This study presents a selection of optimal energy alternatives for electrical self-sufficiency in a rural university (Universidad del Istmo, UNISTMO), located in the state of Oaxaca, Mexico and for the electricity supply for a rural community (Gran Piedra) in Santiago, Cuba. The analysis follows a multicriteria approach. It uses a method called compromise programming and takes into account the technical, economical, environmental and social criteria. The hybrid optimization model for electric renewables (HOMER) software was used to generate alternative energy sets through enumerative search, with which decisional matrices were built for each case study. The influence of weighting for each criterion was assessed. In the case of self-sufficiency in UNISTMO, when the decision-making center has a preference for the minimization of equivalent emissions in the life cycle (ESLC), a wind system is suitable. On the other hand, when there is a preference for the minimization of levelized cost of energy, a photovoltaic (PV) system is suitable; both systems connected to the national electrical grid. Obviously, a preference for the minimization of capital cost led to keeping the power supply from the grid. In the case of Gran Piedra, a diesel generator-based system is suitable when the criterion 'capital cost' absorbs 70% or more of the preferences of the decision-making centers. When the preference is less than 70% regardless of the weighting given to other criteria, the best alternatives are those involving renewable technologies, reaching renewable fractions of 75% and 94% in two potential configurations of energetic systems. © 2013 John Wiley & Sons, Ltd. Source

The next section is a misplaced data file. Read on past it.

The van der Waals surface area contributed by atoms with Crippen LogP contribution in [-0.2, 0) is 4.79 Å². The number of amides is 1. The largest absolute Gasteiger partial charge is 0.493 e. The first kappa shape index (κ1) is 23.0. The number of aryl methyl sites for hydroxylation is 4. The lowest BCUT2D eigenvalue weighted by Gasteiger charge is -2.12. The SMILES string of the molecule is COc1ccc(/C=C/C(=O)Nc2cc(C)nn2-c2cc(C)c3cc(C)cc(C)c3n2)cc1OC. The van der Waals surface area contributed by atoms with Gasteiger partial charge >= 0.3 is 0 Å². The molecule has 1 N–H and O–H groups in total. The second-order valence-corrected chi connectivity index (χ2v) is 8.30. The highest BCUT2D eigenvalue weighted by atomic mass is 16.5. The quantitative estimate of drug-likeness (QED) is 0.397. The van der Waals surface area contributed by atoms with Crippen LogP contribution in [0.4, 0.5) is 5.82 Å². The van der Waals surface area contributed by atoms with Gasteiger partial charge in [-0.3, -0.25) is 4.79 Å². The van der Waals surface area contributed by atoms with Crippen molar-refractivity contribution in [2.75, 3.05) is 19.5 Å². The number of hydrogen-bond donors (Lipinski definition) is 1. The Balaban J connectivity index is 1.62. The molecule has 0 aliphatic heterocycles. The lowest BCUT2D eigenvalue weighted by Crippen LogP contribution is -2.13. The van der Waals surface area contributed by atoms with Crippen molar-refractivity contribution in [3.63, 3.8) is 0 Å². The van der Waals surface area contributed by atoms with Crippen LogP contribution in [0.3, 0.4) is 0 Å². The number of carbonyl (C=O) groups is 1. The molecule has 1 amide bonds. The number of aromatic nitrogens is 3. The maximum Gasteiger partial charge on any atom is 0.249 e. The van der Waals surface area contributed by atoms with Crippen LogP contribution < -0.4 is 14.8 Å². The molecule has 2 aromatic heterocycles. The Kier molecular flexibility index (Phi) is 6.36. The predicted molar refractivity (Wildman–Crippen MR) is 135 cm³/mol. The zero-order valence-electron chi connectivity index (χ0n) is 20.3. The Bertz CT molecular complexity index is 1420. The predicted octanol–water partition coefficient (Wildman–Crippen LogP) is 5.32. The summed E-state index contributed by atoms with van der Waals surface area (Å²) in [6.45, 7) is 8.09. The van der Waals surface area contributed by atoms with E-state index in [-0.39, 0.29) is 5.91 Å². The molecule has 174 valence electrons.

Bejarano-Castillo M.,Pronatura sur | Campo J.,National Autonomous University of Mexico | Roa-Fuentes L.L.,Centro del Cambio Global y la Sustentabilidad en el Sureste
PLoS ONE | Year: 2015

Atmospheric N deposition is predicted to increase four times over its current status in tropical forests by 2030. Our ability to understand the effects of N enrichment on C and N cycles is being challenged by the large heterogeneity of the tropical forest biome. The specific response will depend on the forest's nutrient status; however, few studies of N addition appear to incorporate the nutrient status in tropical forests, possibly due to difficulties in explaining how this status is maintained. We used a meta-analysis to explore the consequences of the N enrichment on C and N cycles in tropical montane and lowland forests. We tracked changes in aboveground and belowground plant C and N and in mineral soil in response to N addition. We found an increasing trend of plant biomass in montane forests, but not in lowland forests, as well as a greater increase in NO emission in montane forest compared with lowland forest. The N2O and NO emission increase in both forest; however, the N2O increase in lowland forest was significantly even at first time N addition. The NO emission increase showed be greater at first term compared with long term N addition. Moreover, the increase in total soil N, ammonium, microbial N, and dissolved N concentration under N enrichment indicates a rich N status of lowland forests. The available evidence of N addition experiments shows that the lowland forest is richer in N than montane forests. Finally, the greater increase in N leaching and N gas emission highlights the importance of study the N deposition effect on the global climate change. © 2015 Bejarano-Castilloet al. This is an open access article distributed under the terms of the Creative Commons Attribution License, which permits unrestricted use, distribution, and reproduction in any medium, provided the original author and source are credited. Source